Along with September comes many of our favorite fall activities: canning tomatoes, freezing corn, harvesting everything: squash, pumpkins, onions, grapes. All of the firewood is split and stacked, safely under cover waiting for cold weather. And the barn is full of hay, so the sheep will have plenty to eat all winter.
Our other big fall project this year is a construction project – we’re adding a little addition onto the barn for the laying hens. It’s coming along nicely, and it’s fun to see it take shape.
For the sheep, it’s breeding season. Our ram, Ziggy, is enjoying the cooler weather, and he seems to love his girls.
The only thing we’ve been missing is some rain – but hopefully the drought will break soon, and we’ll get the moisture that our pastures so very much need!
Well, it’s been an embarrassingly long time since an update here on the farm page. But I guess it’s been a busy spring!
We have been planting and weeding our new strawberry field (which will be open for picking in 2017!), but there are no strawberries this season – hang in there for next year.
We’ve still been busy, however – and the tomatoes are ready!! Starting today, tomatoes will be available at the farm throughout the season. We’ve hung the open sign here at the farm and have red ripe beauties ready for your caprese salad, your BLT, your straight-up tomato sandwich… however you like to feature the taste of summer. Come by and visit – we hope to see you soon!
Yesterday, it felt like April. 50 degrees after dark, windy and balmy. We talked about whether the sap was running, and whether we should be tapping our trees. But this morning, snow! Surprise snow, that just kept coming, most of the day. Making a beautiful soft blanket. And then the storm clouds moved on, and the late afternoon sun shone on this splendor of new snow.
It may be a unseasonably warm, but that isn’t going to stop us from a little seasonal decorating. Winter will come soon enough! The barn is decked out as well as the house, because the sheep and hens enjoy a little festivity as much as the rest of us.
It’s that time of year! The fall color is still in full splendor (though a breezy day will change that)… and most of our work has been focused on putting the fall gardens to bed. Last weekend brought a freeze (19 degrees), which brought a definitive end to the summer crops.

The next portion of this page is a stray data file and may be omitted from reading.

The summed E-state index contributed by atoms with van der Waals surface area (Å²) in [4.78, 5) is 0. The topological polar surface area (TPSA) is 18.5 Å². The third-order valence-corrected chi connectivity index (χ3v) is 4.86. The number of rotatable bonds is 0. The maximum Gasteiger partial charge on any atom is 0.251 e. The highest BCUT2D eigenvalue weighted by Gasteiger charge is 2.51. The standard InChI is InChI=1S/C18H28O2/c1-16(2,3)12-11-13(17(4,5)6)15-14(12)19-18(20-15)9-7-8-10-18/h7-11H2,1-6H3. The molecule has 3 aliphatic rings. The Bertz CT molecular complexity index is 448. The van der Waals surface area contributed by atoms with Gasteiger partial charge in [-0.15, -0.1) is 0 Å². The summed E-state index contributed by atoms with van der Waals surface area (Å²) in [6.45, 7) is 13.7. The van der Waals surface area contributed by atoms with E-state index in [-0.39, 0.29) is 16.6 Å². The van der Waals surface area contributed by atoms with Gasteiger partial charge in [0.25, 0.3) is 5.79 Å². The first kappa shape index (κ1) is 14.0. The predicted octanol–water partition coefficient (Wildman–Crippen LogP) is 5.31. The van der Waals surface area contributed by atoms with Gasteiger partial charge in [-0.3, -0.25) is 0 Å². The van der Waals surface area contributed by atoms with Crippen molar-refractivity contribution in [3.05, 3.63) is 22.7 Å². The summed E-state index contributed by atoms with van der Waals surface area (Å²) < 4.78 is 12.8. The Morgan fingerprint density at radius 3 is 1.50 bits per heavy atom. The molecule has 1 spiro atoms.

The coming week will be our last with the turkeys – they are a cheerful bunch this year, and we will miss them. There are a few that have not yet been reserved, so please get in touch if you are interested in having one for your holiday feast.
Speaking of holiday feast, today is an exciting day here at the farm. Our highbush cranberry (Viburnum trilobum) is five years old, and it has finally produced enough fruits to make cranberry sauce. We got four half-pints, and the sauce is a resounding culinary success. I’m looking forward to serving it at Thanksgiving!
It’s been a good year for the garden, so the humans on the farm are in the midst of a frenzy of preserving summer’s bounty and eating as many fresh vegetables as we can. Okra! We love okra, and have tried a couple of new varieties this year – with great success. And cantaloupes! The first magnificent melons ripened last weekend, and we’ve been eating them just as fast as we can, so as to not waste a single one.
Meanwhile, the livestock on the farm are calm and contented, most of the time. The sheep occasionally get agitated, for example, when we walk by their pasture with loppers in hand. Loppers have been used to cut them special treats in the past, such as cauliflower or broccoli plants that have gone by, or over-mature sweet corn, and they REMEMBER this association. Our baby turkeys had some excitement about a month ago, when a wild baby turkey, separated from its’ flock, joined them for an afternoon. The baby wild turkey decided that it just wasn’t a good fit, and left shortly afterwards, in search of its’ own flock. Now our turkeys’ days are filled with eating, taking dust baths, and gazing at the air.
We are now taking orders for Thanksgiving turkey and fall lamb (which will be available starting in late September). If you’re interested, please check out our “lamb” or “turkey” pages, or give us a call.